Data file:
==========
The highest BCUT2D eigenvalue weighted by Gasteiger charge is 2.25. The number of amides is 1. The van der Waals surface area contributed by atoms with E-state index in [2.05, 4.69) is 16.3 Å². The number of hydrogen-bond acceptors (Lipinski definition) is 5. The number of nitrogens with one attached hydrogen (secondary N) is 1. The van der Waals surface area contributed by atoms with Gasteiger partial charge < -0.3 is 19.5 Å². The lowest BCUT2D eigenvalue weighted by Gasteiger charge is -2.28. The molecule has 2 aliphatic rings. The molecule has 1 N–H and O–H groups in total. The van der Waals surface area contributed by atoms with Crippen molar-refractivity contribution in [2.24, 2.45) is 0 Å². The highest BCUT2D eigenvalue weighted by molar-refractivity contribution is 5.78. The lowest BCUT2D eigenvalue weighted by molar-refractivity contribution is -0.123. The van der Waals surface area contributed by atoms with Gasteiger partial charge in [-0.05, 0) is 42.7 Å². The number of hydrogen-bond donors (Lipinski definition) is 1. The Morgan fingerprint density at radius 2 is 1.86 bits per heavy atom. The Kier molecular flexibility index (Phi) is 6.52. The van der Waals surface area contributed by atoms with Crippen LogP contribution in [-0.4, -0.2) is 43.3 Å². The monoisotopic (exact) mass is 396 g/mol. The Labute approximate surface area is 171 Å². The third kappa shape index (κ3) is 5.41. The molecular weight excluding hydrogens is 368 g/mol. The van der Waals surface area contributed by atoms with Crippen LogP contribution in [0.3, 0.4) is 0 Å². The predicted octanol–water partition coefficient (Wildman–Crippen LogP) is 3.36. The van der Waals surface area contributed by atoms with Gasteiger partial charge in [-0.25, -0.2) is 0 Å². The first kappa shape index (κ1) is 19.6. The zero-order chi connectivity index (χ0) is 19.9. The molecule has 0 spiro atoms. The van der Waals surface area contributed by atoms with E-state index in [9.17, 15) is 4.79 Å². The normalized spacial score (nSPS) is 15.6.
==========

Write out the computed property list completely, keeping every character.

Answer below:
The highest BCUT2D eigenvalue weighted by Gasteiger charge is 2.25. The number of amides is 1. The van der Waals surface area contributed by atoms with E-state index in [2.05, 4.69) is 16.3 Å². The number of hydrogen-bond acceptors (Lipinski definition) is 5. The number of nitrogens with one attached hydrogen (secondary N) is 1. The van der Waals surface area contributed by atoms with Gasteiger partial charge < -0.3 is 19.5 Å². The lowest BCUT2D eigenvalue weighted by Gasteiger charge is -2.28. The molecule has 2 aliphatic rings. The molecule has 1 N–H and O–H groups in total. The van der Waals surface area contributed by atoms with Crippen molar-refractivity contribution in [2.24, 2.45) is 0 Å². The highest BCUT2D eigenvalue weighted by molar-refractivity contribution is 5.78. The lowest BCUT2D eigenvalue weighted by molar-refractivity contribution is -0.123. The van der Waals surface area contributed by atoms with Gasteiger partial charge in [-0.05, 0) is 42.7 Å². The number of hydrogen-bond donors (Lipinski definition) is 1. The Morgan fingerprint density at radius 2 is 1.86 bits per heavy atom. The Kier molecular flexibility index (Phi) is 6.52. The van der Waals surface area contributed by atoms with Crippen LogP contribution in [-0.4, -0.2) is 43.3 Å². The monoisotopic (exact) mass is 396 g/mol. The Labute approximate surface area is 171 Å². The third kappa shape index (κ3) is 5.41. The molecular weight excluding hydrogens is 368 g/mol. The van der Waals surface area contributed by atoms with Crippen LogP contribution in [0.3, 0.4) is 0 Å². The predicted octanol–water partition coefficient (Wildman–Crippen LogP) is 3.36. The van der Waals surface area contributed by atoms with Gasteiger partial charge in [-0.25, -0.2) is 0 Å². The first kappa shape index (κ1) is 19.6. The zero-order chi connectivity index (χ0) is 19.9. The molecule has 0 spiro atoms. The van der Waals surface area contributed by atoms with E-state index in [9.17, 15) is 4.79 Å². The normalized spacial score (nSPS) is 15.6.